Why did all that fresh air want to come in before? Because we ventilated.  We ventilated to remove the undesirables such as smells, too much humidity on the mirror after a shower or on the living room windows from boiling vegetables on the stove.  When you install a fan to remove air from a box (your home), unless air can come in to replace that air you're removing, you will have a 'negative pressure' in that box. A vacuum like effect that will suck in any air to equalize those pressures.  So if your home has exhausting appliances which exhaust deadly things like CO (carbon monoxide), it will want to come in to a negative pressure zone instead of a chimney as well, creating not only an undesirable situation into a deadly one. The trick is to harness that 'effect' and have it happen in a controlled environment, like an HRV(Heat recovery ventilator). A Lennox Pure Air filter installed in a forced-air heating system will help eliminate airborne contaminants, but not with moisture, stale air or gaseous pollutants. Opening a window is a cheap way to introduce fresh air, but we were better with a loosely constructed home where it came in evenly throughout. This all started because we wanted to be more efficient.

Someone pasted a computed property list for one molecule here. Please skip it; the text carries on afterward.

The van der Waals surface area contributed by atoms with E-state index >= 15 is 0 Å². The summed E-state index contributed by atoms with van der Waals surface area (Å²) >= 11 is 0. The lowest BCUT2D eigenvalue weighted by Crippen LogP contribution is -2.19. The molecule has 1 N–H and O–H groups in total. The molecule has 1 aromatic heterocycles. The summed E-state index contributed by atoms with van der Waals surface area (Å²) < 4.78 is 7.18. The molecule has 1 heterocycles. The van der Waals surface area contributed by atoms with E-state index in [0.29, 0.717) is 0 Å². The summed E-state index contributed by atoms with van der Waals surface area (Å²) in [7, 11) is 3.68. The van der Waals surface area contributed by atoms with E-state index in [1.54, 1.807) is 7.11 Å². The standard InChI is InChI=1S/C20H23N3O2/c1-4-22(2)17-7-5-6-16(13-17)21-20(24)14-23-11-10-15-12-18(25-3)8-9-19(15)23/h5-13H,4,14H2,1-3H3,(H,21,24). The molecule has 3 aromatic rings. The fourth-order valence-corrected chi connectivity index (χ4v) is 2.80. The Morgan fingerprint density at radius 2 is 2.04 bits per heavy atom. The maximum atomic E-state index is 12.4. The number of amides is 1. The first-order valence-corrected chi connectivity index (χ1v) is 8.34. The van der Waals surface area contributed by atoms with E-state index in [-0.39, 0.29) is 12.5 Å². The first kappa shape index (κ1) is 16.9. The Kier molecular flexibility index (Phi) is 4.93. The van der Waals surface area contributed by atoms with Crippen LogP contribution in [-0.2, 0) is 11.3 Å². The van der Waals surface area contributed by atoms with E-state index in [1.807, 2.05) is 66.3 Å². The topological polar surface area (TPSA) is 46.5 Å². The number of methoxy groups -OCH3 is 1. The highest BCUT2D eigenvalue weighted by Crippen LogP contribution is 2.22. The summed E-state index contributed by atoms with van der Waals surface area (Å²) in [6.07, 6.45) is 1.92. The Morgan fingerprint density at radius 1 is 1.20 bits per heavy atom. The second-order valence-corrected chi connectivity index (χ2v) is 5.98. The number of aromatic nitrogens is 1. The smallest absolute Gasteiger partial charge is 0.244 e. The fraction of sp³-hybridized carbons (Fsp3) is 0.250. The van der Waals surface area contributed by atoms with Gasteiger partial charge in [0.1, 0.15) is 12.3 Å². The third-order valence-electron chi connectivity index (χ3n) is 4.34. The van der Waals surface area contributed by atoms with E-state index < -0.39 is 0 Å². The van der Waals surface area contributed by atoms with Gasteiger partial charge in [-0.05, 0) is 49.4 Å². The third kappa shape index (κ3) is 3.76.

At the bare minimum, according to ASHRAE (American Society of Heating, Refrigerating and Air-Conditioning Engineers), has set our standards for residential ventilation at a minimum of .35 air changes per hour, and not less than 15 cubic feet per minute (cfm) per person. Installing an HRV in your home provides a controlled highway for all of the undesirables to leave, and all of the fresh air to come in, while reclaiming as much of the one quality we do not want to ventilate... heat. Using two fans, one for outgoing air and one for incoming, we can balance the homes pressure and blowing the warm exhaust air through a heat exchanger which is never in direct contact with the incoming cold air, the air streams never mix but rather transfer heat to the incoming air using the highly conductive walls of the heat exchanger.